Back in 1993 when Gillian Erskine and I were developing and creating Forte, we were really trying to work out why we were doing this whole music school thing.
Getting to the “why” was a challenge. Our team came up with many ideas and thoughts. The usual thing of: music is important to learn, learning music makes you smarter, music enhances your brain’s ability to think and the list goes on.
Our goal was to find a short phrase that encompassed all the benefits of learning music. We came up with “Music for Life”.
Looking back on the eve of our 24th year of Forte School of Music, does “Music for Life” still mean something to our organisation? Yes, I believe it continues to embraces what we would like to achieve with each and every student who learns music with us.
After 30 years in the music education game (23 years with Forte), I have had the opportunity to see so many wonderful examples of “music for life”. In 1998 I went to New York, literally for the weekend to see one of our students, Ali Wood (who commenced lessons with Gillian), become the first Australian Pianist to debut at Carnegie Hall in New York. Wow what an experience!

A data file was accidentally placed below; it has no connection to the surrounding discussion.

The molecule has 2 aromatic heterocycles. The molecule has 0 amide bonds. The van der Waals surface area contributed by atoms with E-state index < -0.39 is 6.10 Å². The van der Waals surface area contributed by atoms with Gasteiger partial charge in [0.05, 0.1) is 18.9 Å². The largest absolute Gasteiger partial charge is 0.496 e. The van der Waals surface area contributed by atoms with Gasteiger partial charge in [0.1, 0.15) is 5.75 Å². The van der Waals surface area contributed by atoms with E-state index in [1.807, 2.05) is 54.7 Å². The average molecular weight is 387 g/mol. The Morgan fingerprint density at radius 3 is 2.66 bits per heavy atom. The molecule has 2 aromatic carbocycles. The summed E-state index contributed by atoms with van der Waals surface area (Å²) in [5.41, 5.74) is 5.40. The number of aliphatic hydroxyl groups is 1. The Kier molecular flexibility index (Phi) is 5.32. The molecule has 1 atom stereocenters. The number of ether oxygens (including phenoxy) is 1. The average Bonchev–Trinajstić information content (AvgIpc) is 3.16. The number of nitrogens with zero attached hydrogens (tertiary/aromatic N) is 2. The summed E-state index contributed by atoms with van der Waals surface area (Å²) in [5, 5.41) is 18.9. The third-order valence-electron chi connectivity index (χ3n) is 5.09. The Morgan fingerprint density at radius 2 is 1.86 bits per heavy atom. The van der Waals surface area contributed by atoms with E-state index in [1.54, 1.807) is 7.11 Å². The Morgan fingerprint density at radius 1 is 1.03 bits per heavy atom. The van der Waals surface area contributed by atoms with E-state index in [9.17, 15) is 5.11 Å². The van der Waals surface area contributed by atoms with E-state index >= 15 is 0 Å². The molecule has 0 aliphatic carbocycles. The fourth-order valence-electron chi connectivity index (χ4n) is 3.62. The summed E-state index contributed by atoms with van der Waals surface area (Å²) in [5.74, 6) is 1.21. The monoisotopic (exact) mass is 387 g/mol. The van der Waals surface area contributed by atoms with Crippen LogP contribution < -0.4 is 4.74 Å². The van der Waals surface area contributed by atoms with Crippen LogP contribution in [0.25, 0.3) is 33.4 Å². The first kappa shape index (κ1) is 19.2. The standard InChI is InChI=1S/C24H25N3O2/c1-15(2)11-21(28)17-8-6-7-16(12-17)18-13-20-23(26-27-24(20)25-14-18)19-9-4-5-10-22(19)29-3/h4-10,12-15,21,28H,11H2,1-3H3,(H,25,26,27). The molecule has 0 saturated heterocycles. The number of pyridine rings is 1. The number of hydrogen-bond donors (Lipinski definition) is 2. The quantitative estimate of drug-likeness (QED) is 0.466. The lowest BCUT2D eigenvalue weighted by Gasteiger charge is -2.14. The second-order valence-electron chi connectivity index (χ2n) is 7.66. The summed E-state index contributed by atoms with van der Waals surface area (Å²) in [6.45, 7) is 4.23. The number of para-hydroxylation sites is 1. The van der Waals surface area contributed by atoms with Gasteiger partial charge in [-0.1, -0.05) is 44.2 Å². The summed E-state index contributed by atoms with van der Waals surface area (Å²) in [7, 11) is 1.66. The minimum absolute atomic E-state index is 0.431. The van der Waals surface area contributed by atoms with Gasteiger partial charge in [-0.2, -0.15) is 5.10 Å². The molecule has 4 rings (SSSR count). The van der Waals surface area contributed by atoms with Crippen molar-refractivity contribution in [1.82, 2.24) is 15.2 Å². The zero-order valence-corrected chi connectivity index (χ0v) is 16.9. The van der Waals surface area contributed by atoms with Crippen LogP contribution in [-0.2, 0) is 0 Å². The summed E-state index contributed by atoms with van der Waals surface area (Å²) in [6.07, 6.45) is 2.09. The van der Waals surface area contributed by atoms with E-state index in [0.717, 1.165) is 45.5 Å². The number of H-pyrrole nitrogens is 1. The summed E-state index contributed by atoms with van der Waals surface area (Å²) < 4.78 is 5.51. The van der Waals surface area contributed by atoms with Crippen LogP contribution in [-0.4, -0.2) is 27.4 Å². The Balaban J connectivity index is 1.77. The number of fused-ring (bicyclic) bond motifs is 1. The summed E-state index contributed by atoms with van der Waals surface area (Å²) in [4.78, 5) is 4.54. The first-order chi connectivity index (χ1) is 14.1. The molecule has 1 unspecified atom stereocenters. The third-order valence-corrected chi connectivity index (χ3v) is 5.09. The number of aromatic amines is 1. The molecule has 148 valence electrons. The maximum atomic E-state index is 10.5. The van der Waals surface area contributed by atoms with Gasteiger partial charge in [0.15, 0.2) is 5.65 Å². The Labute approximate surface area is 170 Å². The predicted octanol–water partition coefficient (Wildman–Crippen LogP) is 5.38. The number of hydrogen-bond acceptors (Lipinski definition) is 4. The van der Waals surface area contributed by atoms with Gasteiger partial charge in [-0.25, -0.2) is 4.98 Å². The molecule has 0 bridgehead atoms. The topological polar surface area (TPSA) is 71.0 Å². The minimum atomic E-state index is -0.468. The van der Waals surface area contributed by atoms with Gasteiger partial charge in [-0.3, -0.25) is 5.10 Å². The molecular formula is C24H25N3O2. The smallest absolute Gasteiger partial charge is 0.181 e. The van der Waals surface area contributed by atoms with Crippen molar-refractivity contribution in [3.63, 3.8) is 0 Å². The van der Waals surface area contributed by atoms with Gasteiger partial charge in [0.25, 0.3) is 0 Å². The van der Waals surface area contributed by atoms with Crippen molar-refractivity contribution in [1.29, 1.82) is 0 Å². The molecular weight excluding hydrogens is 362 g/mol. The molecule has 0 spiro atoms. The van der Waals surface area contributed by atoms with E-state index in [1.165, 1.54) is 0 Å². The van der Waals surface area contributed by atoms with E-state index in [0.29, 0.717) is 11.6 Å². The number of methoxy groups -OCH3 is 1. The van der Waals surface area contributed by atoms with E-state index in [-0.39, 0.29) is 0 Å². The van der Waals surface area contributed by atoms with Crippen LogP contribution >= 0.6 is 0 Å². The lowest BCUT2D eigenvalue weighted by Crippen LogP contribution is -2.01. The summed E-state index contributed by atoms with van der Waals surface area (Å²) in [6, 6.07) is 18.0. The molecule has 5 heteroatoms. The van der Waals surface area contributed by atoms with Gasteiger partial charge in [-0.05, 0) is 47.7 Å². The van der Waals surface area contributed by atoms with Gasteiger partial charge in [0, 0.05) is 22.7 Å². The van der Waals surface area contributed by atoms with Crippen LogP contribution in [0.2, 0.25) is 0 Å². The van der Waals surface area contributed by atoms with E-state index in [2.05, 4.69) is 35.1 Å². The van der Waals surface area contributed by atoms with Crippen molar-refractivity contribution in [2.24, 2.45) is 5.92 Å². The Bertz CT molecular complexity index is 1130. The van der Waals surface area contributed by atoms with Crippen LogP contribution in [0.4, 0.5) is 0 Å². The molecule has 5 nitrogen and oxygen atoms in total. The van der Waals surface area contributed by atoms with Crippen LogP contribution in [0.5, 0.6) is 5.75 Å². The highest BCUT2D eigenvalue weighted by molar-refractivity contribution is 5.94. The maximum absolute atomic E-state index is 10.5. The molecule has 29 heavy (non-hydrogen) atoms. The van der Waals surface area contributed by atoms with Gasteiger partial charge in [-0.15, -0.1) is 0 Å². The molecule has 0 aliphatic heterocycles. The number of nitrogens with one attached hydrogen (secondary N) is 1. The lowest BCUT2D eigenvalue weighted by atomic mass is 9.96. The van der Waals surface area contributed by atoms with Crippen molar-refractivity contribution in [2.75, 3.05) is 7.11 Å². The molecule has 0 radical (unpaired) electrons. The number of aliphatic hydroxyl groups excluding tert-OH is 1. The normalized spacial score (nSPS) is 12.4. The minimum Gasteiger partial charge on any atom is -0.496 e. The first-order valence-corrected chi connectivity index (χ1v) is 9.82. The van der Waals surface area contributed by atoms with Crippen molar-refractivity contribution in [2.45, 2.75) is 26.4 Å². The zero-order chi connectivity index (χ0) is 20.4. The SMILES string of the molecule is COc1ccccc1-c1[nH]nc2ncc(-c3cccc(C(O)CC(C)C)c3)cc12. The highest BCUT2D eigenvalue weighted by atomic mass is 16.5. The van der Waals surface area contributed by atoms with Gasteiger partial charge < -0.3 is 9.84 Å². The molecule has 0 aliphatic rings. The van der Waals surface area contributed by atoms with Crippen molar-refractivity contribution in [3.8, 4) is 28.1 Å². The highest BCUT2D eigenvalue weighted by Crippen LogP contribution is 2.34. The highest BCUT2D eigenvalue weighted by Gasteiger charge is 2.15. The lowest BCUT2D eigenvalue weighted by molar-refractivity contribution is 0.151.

I’ve taught students who have gone on to perform in bands, study music at Universities and Conservatoriums around the country, even perform with Symphony Orchestras. Every school owner in the Forte network has equally exciting stories of student successes.
All of this talent is fantastic and one small percentage of the student base across all the Forte schools. The many other students that learn and continue to enjoy playing music well after finishing lessons is an equally important triumph!
Music makes a difference in children’s lives. We, as music educators, can make a difference by being flexible to the needs of students so that we can truly engage children in music for life.